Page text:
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Critical Praise

"A story of civilization and savagery, brisk as a strong cup of tea."

O, The Oprah Magazine

"Freed blends Dickensian musings on class with a Brontë-like love story, set against the backdrop of South Africa after the Holocaust…It is deeply atmospheric, with a high-spirited narrator who frequently endears."

San Francisco Chronicle

"Freed’s great strength as a writer --- like Anne Tyler and Muriel Spark, to name but two --- is that she realizes “normal” is a word that barely, if ever, applies to human beings in real life, let alone in serious fiction. Normal is for stereotypes, and novelists who refuse to call central casting for their characters place themselves in a different league…Freed writes with great clarity and skill, and her occupancy of Cressida’s voice is exemplary. Short novel though this is, it contains multitudes --- among the themes explored are wartime guilt, the Holocaust, the position of South African Jews in a fundamentally British class system and the extent to which our social relations are determined by our self-appointed roles as servants or masters."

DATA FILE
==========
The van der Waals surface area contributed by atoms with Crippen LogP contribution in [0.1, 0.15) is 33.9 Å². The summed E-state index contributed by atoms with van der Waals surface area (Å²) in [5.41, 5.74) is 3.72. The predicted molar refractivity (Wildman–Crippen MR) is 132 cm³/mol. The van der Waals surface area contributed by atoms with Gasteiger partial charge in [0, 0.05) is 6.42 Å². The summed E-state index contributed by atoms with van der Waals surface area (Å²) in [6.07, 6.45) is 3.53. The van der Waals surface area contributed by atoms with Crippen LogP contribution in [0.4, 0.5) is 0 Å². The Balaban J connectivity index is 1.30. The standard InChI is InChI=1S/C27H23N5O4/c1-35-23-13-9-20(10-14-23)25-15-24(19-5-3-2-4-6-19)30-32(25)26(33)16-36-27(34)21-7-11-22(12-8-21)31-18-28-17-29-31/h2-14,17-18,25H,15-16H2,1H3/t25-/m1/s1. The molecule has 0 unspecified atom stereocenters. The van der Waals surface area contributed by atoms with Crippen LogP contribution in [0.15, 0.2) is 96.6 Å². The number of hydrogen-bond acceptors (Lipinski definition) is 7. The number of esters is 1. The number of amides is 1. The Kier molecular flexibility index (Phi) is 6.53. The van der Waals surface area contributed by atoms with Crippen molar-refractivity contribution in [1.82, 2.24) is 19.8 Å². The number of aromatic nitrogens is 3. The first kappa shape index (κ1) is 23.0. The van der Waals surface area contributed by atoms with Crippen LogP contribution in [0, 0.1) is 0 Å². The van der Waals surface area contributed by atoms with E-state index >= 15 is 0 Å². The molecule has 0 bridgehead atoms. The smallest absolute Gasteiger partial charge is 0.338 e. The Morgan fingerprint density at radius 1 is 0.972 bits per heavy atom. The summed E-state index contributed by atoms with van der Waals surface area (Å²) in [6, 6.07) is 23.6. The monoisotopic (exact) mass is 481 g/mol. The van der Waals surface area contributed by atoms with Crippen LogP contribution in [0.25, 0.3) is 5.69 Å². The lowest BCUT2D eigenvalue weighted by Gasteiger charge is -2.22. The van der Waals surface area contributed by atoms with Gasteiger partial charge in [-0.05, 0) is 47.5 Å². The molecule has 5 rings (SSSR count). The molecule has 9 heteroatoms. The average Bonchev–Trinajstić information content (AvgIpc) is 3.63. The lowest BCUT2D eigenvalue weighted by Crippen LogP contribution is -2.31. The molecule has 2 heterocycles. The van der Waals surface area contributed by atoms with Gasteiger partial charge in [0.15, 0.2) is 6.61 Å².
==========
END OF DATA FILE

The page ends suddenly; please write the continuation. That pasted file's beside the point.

New York Times Book Review

"The broadest echoes of this wonderfully engaging novel come from Jane Austen and George Eliot. For this accomplishment any reader, male or female, wants to wave hat and veil and shout brava, brava!"

—Alan Cheuse, NPR